I liked the unpredictability of working with the outdoors and other people. You might have a plan until somebody (humans, weather, ants, plants etc.) have other plans for you!

 

And I am very happy, if any of the involved are inspired to ‘go outdoors on adventure’, also now, the school/nursery has become aware of the nearby forest.

 

I.D. - What are you taking away from this month? 

A.M. - A lot of energy ☺ Happy memories. Being confirmed, that art really has a role to play in creating new narratives about ourselves and nature – as art can be playful, non dogmatic and embrace opposing perceptions and attitudes. I also take away my picnic blanket/landscape painting, which I see as another (even more portable and ‘light’) version of my tent or my ‘canvas gallery dress’ (I made in Shanghai), a territory, a landscape (painting), a portable gallery or base for interaction and dialogue.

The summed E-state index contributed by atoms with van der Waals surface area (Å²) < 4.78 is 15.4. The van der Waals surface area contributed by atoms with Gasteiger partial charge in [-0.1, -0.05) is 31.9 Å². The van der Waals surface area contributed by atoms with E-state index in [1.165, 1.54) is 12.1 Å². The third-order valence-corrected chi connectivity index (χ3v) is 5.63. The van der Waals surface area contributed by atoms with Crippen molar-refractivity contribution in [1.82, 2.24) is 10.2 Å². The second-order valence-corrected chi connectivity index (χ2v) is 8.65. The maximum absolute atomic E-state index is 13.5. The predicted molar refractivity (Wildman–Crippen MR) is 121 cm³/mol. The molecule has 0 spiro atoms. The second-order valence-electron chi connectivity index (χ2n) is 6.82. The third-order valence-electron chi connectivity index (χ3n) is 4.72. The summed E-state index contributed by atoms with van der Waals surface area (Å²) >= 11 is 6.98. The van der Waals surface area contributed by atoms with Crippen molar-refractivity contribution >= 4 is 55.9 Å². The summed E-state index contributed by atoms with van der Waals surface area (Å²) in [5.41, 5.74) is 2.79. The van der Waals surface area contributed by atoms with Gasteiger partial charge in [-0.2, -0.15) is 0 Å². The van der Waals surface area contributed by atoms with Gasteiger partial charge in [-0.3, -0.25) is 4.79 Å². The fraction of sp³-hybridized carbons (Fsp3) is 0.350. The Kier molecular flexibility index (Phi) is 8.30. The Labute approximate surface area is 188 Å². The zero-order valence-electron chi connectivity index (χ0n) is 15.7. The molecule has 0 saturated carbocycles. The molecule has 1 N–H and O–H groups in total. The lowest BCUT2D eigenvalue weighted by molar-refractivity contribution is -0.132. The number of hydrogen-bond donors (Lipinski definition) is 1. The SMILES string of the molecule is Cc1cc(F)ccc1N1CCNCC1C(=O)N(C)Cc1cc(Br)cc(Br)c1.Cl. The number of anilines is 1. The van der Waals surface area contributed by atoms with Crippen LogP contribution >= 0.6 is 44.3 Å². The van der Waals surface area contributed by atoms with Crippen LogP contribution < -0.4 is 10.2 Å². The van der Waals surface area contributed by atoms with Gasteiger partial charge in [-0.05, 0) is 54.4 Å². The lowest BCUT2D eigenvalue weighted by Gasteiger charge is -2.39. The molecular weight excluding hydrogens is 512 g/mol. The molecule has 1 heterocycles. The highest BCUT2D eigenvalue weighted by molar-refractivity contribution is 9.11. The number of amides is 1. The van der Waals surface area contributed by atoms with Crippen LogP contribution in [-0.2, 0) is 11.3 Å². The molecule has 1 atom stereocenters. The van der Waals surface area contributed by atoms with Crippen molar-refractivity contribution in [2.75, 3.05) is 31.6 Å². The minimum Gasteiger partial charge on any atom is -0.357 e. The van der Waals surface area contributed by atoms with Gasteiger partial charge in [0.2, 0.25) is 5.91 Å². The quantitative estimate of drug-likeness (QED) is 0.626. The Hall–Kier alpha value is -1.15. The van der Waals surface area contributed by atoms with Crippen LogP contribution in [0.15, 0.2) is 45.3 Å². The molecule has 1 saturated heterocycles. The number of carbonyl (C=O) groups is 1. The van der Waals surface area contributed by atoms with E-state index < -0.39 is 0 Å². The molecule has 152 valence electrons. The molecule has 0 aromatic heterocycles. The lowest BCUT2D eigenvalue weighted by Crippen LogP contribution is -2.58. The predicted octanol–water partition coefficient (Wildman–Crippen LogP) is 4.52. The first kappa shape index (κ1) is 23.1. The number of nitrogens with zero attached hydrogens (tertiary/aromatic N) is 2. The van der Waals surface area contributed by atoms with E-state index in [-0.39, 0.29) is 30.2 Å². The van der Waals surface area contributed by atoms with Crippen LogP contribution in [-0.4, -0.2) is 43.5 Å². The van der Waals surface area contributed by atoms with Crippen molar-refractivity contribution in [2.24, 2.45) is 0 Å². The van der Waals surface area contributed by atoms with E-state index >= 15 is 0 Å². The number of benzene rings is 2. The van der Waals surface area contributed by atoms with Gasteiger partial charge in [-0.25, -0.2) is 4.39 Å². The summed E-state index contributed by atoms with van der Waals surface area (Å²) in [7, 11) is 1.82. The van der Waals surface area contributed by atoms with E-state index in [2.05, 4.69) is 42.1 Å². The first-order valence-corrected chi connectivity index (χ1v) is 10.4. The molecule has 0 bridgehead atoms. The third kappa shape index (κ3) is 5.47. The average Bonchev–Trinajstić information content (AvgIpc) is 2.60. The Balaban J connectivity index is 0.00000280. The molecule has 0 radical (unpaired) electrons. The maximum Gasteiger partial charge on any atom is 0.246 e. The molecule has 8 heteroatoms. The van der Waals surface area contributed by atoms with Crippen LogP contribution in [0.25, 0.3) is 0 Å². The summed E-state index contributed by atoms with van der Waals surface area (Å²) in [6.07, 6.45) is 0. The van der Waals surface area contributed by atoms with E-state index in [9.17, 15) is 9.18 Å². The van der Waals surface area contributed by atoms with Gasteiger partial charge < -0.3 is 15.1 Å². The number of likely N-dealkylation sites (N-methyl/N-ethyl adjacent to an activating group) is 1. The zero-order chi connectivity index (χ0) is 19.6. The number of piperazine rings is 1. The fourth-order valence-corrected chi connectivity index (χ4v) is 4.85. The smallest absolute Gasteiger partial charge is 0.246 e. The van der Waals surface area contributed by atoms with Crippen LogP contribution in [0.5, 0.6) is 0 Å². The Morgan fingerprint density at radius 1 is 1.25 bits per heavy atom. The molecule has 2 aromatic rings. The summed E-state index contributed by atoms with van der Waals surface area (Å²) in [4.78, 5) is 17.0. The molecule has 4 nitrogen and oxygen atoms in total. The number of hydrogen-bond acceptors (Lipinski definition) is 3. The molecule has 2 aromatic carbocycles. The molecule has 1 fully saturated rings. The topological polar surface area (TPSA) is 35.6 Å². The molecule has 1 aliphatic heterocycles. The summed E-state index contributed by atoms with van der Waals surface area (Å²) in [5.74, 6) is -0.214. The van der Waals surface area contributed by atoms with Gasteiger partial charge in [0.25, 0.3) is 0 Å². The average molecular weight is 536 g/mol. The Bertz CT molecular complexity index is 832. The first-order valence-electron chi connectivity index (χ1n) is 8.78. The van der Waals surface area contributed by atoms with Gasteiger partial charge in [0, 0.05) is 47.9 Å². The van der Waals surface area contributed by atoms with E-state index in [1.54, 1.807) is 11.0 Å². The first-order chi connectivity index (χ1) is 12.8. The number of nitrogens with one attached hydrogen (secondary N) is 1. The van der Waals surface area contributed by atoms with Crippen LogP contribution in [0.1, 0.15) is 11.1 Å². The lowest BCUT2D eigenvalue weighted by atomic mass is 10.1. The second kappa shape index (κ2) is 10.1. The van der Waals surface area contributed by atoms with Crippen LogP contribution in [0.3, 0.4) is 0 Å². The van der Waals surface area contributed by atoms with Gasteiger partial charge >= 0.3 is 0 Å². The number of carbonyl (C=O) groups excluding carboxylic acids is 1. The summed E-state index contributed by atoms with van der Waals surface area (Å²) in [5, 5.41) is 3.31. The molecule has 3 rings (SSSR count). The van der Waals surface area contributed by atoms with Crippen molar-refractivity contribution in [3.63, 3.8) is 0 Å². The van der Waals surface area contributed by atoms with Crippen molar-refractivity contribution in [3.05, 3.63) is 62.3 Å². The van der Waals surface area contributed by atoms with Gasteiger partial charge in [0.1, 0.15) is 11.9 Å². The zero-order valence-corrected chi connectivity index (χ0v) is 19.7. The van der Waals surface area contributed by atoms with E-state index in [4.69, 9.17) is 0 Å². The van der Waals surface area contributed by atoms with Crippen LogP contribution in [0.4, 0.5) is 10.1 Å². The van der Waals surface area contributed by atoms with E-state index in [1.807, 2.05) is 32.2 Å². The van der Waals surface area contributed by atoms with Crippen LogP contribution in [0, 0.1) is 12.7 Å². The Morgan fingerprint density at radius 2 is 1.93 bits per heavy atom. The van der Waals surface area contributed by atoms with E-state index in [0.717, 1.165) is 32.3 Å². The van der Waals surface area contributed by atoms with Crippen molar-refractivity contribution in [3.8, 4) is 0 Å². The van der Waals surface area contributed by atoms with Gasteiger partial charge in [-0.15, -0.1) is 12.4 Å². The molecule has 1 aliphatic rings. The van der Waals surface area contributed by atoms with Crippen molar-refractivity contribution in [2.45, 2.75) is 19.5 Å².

I.D. - Will you be taking anything from this project to your next project? Do you have a plan for your next project? What will you be doing next? (Anything you’d like to share about furture plans).  

  A.M. - I will make an artist book (probably a zine) called Forest Fantasies and Other Forestic Affairs with material from this residency. I will be spending more time in Scandinavia during the coming year,  do work there. I am also considering writing an article for a Scandinavian online art magazine about contemporary South East Asian art that interests me.

Finally, I have a project in India involving art, conservation, and women empowerment.

I.D. - Thank you for sharing your thoughts Anne. We look forward to the zine and wish you luck with your next projects. Keep us informed!

2 Turf Club Rd, Singapore 287988, #02-01

observartoire@gmail.com  |  Tel: 9273 4991 (Isabelle)